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John P. Reiling, PMP: Three Key Responsibilities of the Project Manager…or Is It Four?


Any project manager knows that he or she is in charge of delivering projects on schedule, within budget, and at the required level of quality. But is there a fourth factor – very important – missing?

Let’s take a step back for just a second. A few months ago, in Dec 2015, the Project Management Institute (PMI) changed the PDU requirements. Now PMP’s are required to take at least eight hours of training in each of the three legs of the new “PMI Talent Triangle”. Leadership and Technical Project Management are two legs of the triangle – no surprise there. However, the third leg of the PMI Talent Triangle is “Business Management and Strategy” – a little outside of usual expectations because it tends to be more “outward facing”.

The “Business Management and Strategy” leg of the PMI Talent Triangle includes complementary skills to project management. One might ask, for example, why a project manager needs to understand accounting or finance, when these are not necessarily part of a project management skill set. Or one might ask, similarly, why a project manager would benefit from understanding something about strategy when he or she just needs to manage the project.

So where did this new emphasis on seemingly peripheral skills originate? The answer is actually straightforward. Prior to making the change to the PDU requirements, the PMI initiated a formal study of the role of project manager. Called a Role Delineation Study (RDS), the idea was to determine new or evolving requirements of the job of project manager, based on the evolving needs in the workplace. The feedback on the project manager role for this study was largely from employers, and they stated loud and clear that they need PM’s with perspective on “Business Management and Strategy” – hence the third leg of the PMI Talent Triangle and the requirement for PDUs training in that general subject area.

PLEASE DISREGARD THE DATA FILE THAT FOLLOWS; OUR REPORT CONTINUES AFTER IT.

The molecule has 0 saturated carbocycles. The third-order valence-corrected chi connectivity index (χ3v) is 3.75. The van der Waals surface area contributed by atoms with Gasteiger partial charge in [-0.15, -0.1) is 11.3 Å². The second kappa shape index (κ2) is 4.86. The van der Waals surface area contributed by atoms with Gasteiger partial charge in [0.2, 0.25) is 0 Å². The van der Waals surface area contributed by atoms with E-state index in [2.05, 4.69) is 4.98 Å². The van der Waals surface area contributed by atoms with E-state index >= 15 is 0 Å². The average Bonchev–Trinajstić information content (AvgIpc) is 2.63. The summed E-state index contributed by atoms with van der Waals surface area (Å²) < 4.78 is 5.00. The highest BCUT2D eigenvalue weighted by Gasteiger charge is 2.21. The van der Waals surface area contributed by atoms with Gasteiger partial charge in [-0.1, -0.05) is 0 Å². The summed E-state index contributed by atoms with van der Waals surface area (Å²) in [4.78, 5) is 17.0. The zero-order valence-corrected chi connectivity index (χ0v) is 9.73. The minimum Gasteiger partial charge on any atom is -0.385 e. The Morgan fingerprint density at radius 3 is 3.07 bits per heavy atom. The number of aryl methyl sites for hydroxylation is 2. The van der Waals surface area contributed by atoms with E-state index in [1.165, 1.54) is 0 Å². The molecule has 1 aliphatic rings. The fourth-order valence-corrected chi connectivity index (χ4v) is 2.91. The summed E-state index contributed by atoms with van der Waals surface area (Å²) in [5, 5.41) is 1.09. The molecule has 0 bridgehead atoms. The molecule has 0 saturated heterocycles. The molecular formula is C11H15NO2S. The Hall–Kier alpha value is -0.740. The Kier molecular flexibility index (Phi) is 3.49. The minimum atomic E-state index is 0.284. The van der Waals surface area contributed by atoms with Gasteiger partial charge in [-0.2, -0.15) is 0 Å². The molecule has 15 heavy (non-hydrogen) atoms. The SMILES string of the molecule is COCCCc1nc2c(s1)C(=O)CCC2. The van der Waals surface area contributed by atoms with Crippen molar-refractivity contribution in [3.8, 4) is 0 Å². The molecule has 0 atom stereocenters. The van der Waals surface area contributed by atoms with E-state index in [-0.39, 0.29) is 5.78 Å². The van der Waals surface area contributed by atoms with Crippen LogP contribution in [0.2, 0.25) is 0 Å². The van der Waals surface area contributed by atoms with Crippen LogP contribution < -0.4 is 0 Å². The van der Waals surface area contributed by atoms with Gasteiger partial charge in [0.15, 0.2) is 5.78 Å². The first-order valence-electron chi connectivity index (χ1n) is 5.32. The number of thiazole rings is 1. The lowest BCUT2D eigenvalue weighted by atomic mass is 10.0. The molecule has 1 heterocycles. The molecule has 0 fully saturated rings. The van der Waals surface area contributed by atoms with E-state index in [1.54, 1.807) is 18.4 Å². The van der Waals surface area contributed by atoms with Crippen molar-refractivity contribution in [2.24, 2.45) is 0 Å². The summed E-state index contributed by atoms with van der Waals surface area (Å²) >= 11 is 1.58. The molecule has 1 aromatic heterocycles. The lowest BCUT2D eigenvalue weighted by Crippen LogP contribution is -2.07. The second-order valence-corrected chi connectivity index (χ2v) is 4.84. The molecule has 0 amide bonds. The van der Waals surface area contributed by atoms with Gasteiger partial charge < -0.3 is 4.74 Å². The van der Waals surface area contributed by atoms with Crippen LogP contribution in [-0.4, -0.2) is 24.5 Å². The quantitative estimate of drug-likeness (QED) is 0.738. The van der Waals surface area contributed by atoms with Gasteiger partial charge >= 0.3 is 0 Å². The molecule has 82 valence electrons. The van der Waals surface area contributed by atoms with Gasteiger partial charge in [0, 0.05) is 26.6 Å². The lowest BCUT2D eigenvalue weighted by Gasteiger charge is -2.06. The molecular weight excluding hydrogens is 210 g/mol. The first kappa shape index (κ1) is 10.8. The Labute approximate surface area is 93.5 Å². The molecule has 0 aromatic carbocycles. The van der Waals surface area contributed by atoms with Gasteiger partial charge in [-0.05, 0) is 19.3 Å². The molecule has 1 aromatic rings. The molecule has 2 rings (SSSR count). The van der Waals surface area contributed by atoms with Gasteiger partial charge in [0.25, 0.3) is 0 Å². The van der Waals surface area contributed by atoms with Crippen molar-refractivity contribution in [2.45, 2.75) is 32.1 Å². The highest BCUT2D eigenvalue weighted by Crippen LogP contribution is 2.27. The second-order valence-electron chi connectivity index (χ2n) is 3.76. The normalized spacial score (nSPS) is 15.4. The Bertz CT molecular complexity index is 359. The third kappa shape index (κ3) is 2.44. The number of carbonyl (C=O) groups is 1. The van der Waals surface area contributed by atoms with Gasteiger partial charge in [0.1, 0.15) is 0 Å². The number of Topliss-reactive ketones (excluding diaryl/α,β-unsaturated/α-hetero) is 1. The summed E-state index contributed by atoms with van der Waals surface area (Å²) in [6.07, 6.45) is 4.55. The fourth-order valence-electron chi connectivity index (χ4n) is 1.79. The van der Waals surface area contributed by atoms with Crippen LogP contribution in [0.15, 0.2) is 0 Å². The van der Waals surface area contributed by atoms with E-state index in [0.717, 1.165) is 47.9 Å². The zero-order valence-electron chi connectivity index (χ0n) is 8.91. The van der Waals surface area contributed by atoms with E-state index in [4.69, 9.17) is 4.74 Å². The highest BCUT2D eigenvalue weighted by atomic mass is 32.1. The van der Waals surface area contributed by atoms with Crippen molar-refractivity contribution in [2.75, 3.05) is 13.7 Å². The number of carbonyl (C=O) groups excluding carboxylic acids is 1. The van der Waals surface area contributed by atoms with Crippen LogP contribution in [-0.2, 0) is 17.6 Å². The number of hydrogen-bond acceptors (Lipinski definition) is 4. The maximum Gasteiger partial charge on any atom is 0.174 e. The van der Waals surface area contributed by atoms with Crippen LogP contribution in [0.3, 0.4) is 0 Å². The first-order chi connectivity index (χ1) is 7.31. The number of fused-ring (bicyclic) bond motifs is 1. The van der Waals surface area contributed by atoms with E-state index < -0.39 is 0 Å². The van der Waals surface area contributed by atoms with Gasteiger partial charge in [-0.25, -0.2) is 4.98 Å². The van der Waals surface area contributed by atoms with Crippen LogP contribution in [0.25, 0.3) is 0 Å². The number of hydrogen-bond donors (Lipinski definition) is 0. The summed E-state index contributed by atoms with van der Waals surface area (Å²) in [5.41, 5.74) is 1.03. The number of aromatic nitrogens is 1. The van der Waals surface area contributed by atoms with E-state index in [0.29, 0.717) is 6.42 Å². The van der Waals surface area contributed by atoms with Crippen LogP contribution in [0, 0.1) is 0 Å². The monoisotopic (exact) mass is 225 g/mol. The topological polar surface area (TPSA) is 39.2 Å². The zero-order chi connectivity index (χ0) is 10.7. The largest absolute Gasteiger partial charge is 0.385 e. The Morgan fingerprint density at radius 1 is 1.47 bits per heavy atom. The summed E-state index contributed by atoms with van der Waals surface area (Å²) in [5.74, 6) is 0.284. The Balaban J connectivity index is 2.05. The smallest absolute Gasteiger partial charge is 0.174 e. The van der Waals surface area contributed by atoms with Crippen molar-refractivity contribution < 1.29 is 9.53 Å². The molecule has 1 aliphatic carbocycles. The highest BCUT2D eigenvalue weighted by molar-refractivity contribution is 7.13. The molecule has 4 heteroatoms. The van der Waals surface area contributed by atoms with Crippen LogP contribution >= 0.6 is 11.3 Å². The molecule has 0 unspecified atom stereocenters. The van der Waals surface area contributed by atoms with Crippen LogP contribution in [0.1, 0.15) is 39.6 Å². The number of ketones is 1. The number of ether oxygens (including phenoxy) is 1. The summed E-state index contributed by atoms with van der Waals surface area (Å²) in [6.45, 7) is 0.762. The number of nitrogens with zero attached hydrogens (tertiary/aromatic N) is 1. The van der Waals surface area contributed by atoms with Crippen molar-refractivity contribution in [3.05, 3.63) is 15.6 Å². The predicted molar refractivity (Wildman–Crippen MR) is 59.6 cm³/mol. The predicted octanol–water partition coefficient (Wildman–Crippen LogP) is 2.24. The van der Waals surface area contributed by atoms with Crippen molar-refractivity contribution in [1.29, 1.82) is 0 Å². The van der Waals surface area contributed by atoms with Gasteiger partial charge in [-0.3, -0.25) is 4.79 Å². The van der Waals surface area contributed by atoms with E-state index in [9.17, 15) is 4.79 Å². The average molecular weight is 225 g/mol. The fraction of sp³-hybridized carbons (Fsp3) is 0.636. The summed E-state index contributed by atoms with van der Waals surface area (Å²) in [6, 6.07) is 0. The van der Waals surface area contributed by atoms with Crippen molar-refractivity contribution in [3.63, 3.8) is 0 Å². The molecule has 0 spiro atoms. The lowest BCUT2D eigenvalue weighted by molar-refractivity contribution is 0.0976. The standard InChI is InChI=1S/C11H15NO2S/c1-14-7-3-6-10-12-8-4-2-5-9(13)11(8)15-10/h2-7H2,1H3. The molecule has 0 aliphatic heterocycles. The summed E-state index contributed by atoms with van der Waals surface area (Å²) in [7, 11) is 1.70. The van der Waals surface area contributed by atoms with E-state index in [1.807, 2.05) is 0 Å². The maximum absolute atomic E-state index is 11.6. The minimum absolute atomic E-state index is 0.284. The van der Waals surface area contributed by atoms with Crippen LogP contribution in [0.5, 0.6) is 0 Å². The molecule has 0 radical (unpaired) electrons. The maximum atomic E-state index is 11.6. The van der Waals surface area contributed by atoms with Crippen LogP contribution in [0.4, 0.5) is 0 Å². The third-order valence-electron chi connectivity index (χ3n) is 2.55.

But let’s look a little deeper as to why such skills would matter to a project manager. Let’s return to the question of whether a PM is, or should be, really in charge of a fourth factor, in addition to delivering projects on schedule, within budget, and at the required level of quality.

Let’s start out look with a question: Is it possible to deliver a project on schedule, within budget, and to the required quality or performance standards – and deliver something of little or no value? I have to smile and ask, “Has this kind of thing ever happened before?”

Well…of course!

And that’s where this potential fourth responsibility of a project manager comes onto the scene – and it relates to business strategy. A project manager is much more likely to deliver value if they think about strategy – and measure the project’s progress and effectiveness related to strategy. The idea here is to consistently go back to the original purpose of the project, which is to fulfill some piece of a strategic goal for the company. The PM would add these strategic progress metrics as a fourth measure to those of schedule, budget, and quality. In so doing, wouldn’t the PM be delivering on what employers told the PMI they need, as per the RDS?

As a result, it is very beneficial for new and experienced PMs to supplement their studies with training in “Business Management and Strategy”, as no required. The benefit is not just to learn more, or to fulfill the new PDU requirement, but also to be an effective PM by the latest standards – and to deliver projects with value! And that can be done by paying close attention to a fourth factor – strategy – and monitoring strategy metrics for the project in addition to schedule, budget, and quality.

John Reiling, PMP
PM Training Online
PMI Talent Triangle:

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